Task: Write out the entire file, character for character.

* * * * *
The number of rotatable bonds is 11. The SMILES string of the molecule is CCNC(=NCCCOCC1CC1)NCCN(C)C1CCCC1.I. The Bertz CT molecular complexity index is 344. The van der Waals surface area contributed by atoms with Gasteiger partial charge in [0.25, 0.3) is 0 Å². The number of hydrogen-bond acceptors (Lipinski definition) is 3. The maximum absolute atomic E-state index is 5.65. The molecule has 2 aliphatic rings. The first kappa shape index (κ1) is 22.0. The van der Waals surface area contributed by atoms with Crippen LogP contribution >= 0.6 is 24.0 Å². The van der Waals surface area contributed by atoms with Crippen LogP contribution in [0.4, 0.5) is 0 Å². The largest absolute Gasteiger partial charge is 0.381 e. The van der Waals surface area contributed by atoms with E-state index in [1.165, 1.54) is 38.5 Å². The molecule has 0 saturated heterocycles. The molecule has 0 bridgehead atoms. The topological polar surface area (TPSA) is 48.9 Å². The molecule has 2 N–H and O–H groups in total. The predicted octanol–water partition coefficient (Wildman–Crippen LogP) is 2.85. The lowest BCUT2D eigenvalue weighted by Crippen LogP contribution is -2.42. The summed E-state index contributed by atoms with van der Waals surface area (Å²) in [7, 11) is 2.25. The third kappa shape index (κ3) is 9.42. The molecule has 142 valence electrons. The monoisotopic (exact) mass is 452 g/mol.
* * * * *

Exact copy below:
The number of rotatable bonds is 11. The SMILES string of the molecule is CCNC(=NCCCOCC1CC1)NCCN(C)C1CCCC1.I. The Bertz CT molecular complexity index is 344. The van der Waals surface area contributed by atoms with Gasteiger partial charge in [0.25, 0.3) is 0 Å². The number of hydrogen-bond acceptors (Lipinski definition) is 3. The maximum absolute atomic E-state index is 5.65. The molecule has 2 aliphatic rings. The first kappa shape index (κ1) is 22.0. The van der Waals surface area contributed by atoms with Crippen LogP contribution >= 0.6 is 24.0 Å². The van der Waals surface area contributed by atoms with Crippen LogP contribution in [0.4, 0.5) is 0 Å². The largest absolute Gasteiger partial charge is 0.381 e. The van der Waals surface area contributed by atoms with E-state index in [1.165, 1.54) is 38.5 Å². The molecule has 0 saturated heterocycles. The molecule has 0 bridgehead atoms. The topological polar surface area (TPSA) is 48.9 Å². The molecule has 2 N–H and O–H groups in total. The predicted octanol–water partition coefficient (Wildman–Crippen LogP) is 2.85. The lowest BCUT2D eigenvalue weighted by Crippen LogP contribution is -2.42. The summed E-state index contributed by atoms with van der Waals surface area (Å²) in [7, 11) is 2.25. The third kappa shape index (κ3) is 9.42. The molecule has 142 valence electrons. The monoisotopic (exact) mass is 452 g/mol.